[Middle English ter, from Old English tēar; see dakru- in Indo-European roots.]

tears

(tɪəz)
pl n
1. (Physiology) the clear salty solution secreted by the lacrimal glands that lubricates and cleanses the surface of the eyeball and inner surface of the eyelids.
2. a state of intense frustration (esp in the phrase bored to tears)
3. in tears weeping
4. without tears presented so as to be easily assimilated: reading without tears.

Tears

 

See Also: CRYING

  1. Could feel the tears, like fire, coming up —James Baldwin
  2. Feel the tears brimming and sloshing in me like water in a glass that is unsteady and too full —Sylvia Plath
  3. Generally men’s tears, like the droppings of certain springs, only harden and petrify what they fall on —Walter Savage Landor
  4. He [a weeping man] was like a sponge saturated with water, and then squeezed —Leonid Andreyev
  5. Like a summer tempest came her tears —Lord Alfred Tennyson

    This also appears as a chapter title in Kenneth Grahame’s contemporary children’s classic, The Wind in the Willows.

  6. My tears like berries fell down —W. B. Yeats
  7. Produce tears freely like a great actor —Erich Maria Remarque
  8. Slow as the winter snow the tears have drifted to mine eyes —Elizabeth Barrett Browning
  9. Suspended like shimmering icicles on Maxell’s cheeks were tears —Arthur A. Cohen
  10. A teardrop hung out of each blue eye, like a fat woman leaning out of a tenement window —Tom Robbins
  11. Teardrops come a-splashin’ down his cheeks like summer rain —Edward A. Guest
  12. A tear had slipped down to dangle like sweat at the tip of a nostril —Truman Capote
  13. A tear ran down her cheek, turning white with powder, like a tiny ball of snow —Jonathan Valin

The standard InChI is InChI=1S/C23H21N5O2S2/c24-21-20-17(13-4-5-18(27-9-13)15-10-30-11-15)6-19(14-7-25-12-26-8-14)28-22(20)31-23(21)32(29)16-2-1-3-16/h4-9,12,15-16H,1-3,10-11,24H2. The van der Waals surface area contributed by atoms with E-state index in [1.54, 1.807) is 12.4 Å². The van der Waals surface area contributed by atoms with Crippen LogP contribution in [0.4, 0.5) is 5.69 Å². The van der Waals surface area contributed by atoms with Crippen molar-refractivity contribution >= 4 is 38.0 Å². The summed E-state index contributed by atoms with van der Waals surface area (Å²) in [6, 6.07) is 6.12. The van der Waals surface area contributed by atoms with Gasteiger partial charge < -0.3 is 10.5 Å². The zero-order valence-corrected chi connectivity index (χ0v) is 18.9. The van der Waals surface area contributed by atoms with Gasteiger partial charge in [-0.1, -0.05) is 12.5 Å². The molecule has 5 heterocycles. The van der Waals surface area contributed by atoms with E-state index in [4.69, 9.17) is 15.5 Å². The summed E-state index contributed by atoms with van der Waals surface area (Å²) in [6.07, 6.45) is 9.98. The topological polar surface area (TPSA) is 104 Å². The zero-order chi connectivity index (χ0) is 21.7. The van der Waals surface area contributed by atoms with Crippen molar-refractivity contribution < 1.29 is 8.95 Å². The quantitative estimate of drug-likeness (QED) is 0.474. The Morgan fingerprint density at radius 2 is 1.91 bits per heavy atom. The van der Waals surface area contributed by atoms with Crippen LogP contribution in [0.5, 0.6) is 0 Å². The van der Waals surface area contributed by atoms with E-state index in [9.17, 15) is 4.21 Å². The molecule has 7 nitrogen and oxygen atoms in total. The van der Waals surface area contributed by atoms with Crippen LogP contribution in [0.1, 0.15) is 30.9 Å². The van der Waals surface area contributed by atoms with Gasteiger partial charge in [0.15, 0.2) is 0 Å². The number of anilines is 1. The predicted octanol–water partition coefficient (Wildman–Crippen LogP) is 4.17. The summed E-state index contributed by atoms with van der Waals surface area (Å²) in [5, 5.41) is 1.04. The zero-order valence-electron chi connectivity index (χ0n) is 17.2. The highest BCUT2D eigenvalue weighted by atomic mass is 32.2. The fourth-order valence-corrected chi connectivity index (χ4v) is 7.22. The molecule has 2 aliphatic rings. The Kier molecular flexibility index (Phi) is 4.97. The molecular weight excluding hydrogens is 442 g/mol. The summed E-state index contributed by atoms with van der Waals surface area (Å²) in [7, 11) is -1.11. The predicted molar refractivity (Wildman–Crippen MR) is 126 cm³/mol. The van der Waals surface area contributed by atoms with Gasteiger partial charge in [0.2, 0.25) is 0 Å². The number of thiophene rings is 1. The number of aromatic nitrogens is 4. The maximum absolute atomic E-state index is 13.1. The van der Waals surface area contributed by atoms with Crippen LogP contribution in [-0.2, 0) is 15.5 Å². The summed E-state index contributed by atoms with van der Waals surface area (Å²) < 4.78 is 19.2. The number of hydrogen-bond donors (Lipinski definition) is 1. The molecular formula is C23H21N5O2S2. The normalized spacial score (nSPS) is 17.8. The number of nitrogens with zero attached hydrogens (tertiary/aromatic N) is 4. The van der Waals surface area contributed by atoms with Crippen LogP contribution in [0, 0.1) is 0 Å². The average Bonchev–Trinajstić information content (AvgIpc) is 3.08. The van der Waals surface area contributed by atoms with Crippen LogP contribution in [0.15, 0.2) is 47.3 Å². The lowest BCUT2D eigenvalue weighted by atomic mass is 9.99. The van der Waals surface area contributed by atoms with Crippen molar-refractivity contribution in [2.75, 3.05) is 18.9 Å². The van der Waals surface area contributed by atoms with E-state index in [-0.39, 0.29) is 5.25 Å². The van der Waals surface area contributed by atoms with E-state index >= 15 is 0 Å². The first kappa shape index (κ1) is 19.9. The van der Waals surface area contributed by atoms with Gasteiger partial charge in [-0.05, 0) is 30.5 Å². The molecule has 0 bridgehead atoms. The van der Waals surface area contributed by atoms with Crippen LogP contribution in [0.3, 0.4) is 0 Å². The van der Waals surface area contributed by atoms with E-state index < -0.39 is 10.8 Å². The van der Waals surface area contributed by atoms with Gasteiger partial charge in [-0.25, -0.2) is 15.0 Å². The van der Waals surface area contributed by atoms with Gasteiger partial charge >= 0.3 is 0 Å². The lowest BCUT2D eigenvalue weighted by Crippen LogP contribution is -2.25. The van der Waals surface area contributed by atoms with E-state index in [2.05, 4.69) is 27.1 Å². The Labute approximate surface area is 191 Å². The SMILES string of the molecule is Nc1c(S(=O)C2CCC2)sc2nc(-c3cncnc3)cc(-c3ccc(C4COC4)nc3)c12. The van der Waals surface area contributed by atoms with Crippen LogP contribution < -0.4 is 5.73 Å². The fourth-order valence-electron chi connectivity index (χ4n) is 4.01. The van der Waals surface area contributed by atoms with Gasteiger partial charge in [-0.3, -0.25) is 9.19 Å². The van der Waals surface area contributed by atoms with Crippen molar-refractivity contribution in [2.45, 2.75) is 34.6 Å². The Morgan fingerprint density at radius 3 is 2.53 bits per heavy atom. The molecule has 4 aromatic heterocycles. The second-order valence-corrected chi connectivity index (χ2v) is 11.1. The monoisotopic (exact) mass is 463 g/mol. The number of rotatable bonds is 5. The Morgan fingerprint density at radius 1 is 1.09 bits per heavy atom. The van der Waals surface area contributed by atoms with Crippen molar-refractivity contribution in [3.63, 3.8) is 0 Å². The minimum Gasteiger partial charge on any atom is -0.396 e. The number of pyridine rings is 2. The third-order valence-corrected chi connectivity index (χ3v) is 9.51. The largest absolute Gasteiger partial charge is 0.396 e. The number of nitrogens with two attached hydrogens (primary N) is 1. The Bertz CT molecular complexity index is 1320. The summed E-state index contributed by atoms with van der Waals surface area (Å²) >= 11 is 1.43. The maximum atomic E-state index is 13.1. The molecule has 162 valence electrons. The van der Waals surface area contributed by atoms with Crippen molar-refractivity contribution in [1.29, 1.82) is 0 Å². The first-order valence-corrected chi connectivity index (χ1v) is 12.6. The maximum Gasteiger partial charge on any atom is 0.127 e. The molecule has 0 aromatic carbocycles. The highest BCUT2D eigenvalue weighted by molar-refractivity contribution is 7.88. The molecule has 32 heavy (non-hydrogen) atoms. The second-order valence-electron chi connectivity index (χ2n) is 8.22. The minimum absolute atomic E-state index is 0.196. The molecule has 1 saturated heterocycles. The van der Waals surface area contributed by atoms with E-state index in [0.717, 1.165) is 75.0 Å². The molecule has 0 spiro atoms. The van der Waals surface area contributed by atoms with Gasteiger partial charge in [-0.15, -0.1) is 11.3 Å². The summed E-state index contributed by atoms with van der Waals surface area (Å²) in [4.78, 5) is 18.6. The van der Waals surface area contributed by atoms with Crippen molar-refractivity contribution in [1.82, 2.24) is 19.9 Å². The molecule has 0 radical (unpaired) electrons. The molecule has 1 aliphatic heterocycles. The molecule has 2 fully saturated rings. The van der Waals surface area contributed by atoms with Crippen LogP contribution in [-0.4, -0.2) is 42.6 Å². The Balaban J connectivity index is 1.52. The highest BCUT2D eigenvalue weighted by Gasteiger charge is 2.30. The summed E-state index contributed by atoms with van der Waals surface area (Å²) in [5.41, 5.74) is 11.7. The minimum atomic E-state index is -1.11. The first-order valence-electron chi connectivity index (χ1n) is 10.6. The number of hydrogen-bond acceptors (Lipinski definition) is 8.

14. Tears … brightened her eyes and made them glitter like dark stars in a stormy sky —Frank Swinnerton
  15. Tears died as laughter dies away —Dante Gabriel Rossetti
  16. Tears fall like soft fruit juice —Rose Tremain
  17. Tears fell like a plot —Stevie Smith
  18. Tears fill up her eyes like a cup —Jessie Schell
  19. Tears … flailing my face like the torn ends of shattered rope —John Updike
  20. Tears flooded out of his eyes like the floodwater over a levee —Pat Conroy
  21. Tears … flowed down upon him like a bower of willows —Arthur A. Cohen
  22. Tears … flowed like fountains —William Wordsworth

    A twist by Guy De Maupassant: “Wept like a fountain.”

  23. Tears flow … like a swollen gutter gushing through the streets —Henry Fielding
  24. Tears gathered like small pools in the declivation of his eye cups —Arthur A. Cohen
  25. Tears glittered in her eyes, deep down, like the sinking reflection of a well —Louise Erdrich
  26. Tears glittered like rhinestones on her lashes —Ross Macdonald
  27. Tears, like a stream, like a ceaselessly flowing fountain, flowed and flowed —Nikolai V. Gogol
  28. Tears like bits of glass formed in his eyes —Leonard Michaels
  29. Tears like molten lead surged in her eyes —Ruth Prawer Jhabvala
  30. Tears … like two little brooks —Carson McCullers
  31. Tears … made patterns on his cheeks, like wax trickling down a candle —Julia O’Faolain
  32. Tears on his lashes, like silver drops of dew —Ruth Prawer Jhabvala
  33. Tears rolled down like rain —Elizabeth Spencer
  34. Tears … roll one from each eye, like droplets on wax fruit —Ira Wood
  35. Tears running down like lemonade —Anne Sexton
  36. Tears rushed forth … like mountain mists at length dissolved in rain —Lord Byron

    This simile from Byron’s famous Don Juan has been slightly modernized and shortened. The original first line begins “The tears rush’d forth from her o’erclouded brain, like …”